Suzanne Julian is a UNC-Chapel Hill graduate student pursuing a master’s degree in Public Administration. She is currently working with the STEP leadership team in Pamlico County as part of the Carolina Economic Revitalization Corps program.
Pamlico Community College (PCC) is one of 13 recipients of an “Economic Innovation” grant from the North Carolina Rural Center. The $75,000 the grant provides will help to fund a new entrepreneurship-development program in the Small Business Center at PCC. This program is called Entrepreneurial Economic Enhancement (E3), and it aims to help low-wealth, high-potential residents (particularly those exiting prison) become entrepreneurs. The two-year program has three components: participants open IDAs (Individual Development Accounts), work individually with experienced mentors, and join their peers for training in financial literacy and entrepreneurship.The E3 initiative fits into Pamlico County’s existing economic-development strategy of supporting entrepreneurship and small businesses. For instance, Pamlico County Schools and the PCC adopted the REAL (Rural Entrepreneurship through Active Learning) curriculum earlier this year, and economic development planners in the county have been working on creating support structures for local businesses in the county’s most promising industries.
In addition to helping to advance the county-wide strategy of entrepreneurship and small-business development, the E3 project has three main goals:
- To break down barriers and empower low-wealth residents through mentorship, education, positive experiences, and access to capital.
- To help build a diverse, county-wide business community that provides support, mentoring, and networking opportunities for its members.
- To support and facilitate the successful opening of 2-3 new businesses in the county by the end of the project’s third year.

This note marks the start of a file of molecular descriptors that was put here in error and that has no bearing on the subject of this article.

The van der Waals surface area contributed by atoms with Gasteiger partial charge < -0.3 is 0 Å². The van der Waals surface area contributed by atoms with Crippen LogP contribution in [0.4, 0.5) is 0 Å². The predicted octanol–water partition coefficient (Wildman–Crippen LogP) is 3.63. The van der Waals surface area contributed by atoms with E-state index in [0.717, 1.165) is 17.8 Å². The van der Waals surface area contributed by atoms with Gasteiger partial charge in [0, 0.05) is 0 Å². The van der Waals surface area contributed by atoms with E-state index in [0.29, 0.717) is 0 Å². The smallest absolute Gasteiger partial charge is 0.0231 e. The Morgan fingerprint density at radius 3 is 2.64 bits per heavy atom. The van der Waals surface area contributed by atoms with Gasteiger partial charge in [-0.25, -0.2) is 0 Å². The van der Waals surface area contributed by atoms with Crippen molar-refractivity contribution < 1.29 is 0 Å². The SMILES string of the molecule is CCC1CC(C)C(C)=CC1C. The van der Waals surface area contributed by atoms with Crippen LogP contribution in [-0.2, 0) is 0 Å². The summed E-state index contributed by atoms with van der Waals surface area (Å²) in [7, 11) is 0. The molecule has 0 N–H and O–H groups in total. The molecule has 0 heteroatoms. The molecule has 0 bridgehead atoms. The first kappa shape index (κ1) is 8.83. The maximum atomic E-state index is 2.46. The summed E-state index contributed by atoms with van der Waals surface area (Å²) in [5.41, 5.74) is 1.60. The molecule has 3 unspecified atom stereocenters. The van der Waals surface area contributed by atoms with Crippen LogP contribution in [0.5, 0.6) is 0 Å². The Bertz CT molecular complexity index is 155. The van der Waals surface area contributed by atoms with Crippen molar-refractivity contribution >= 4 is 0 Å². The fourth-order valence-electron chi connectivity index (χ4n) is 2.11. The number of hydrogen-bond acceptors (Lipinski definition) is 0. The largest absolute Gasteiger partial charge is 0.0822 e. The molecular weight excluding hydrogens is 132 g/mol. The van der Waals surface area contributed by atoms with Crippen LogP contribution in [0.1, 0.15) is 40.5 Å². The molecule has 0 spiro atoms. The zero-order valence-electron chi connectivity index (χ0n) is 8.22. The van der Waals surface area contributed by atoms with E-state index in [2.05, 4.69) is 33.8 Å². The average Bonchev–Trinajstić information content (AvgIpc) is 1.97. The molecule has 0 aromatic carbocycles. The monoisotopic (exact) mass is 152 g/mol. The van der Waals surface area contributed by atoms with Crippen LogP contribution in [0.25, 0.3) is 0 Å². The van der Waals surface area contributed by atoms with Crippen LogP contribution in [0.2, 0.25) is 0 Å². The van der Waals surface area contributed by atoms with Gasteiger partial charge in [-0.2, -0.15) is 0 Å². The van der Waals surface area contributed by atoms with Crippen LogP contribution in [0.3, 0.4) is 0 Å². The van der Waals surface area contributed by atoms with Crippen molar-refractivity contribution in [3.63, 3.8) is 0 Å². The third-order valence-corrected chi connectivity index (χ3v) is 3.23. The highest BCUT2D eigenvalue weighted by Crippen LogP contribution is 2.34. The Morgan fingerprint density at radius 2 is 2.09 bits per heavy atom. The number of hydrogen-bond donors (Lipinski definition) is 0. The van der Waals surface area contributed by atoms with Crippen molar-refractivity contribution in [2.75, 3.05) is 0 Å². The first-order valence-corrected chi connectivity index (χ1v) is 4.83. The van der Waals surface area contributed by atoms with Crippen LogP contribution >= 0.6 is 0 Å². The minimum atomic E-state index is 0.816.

Asset development and education are important parts of community development. I’ve written before about individual development accounts and their role in helping to build community capacity, and this program does a nice job of using asset-development to complement more traditional education and training strategies.
E3 will engage 15 participants each year. Along with offering participants match money for each dollar they save (up to a limit), the program includes rewards structures meant to encourage participants to build new savings and money-management habits. Each cohort will also receive training in financial literacy, business skills, and entrepreneurship, and will travel together to regional conferences and workshops to learn more about entrepreneurship. Participants will also work one on one with mentors to develop their business plans and navigate the challenges of conceptualizing, funding, and starting a new business.
The Rural Center’s funding of this project is great news for the county. The Economic Innovation grant is part of a much larger cycle of recent funding from the Rural Center: all together, the Rural Center is awarding $4.5 million to projects that work towards clean water, job creation, or economic development. More on those projects can be found on the Rural Center’s website.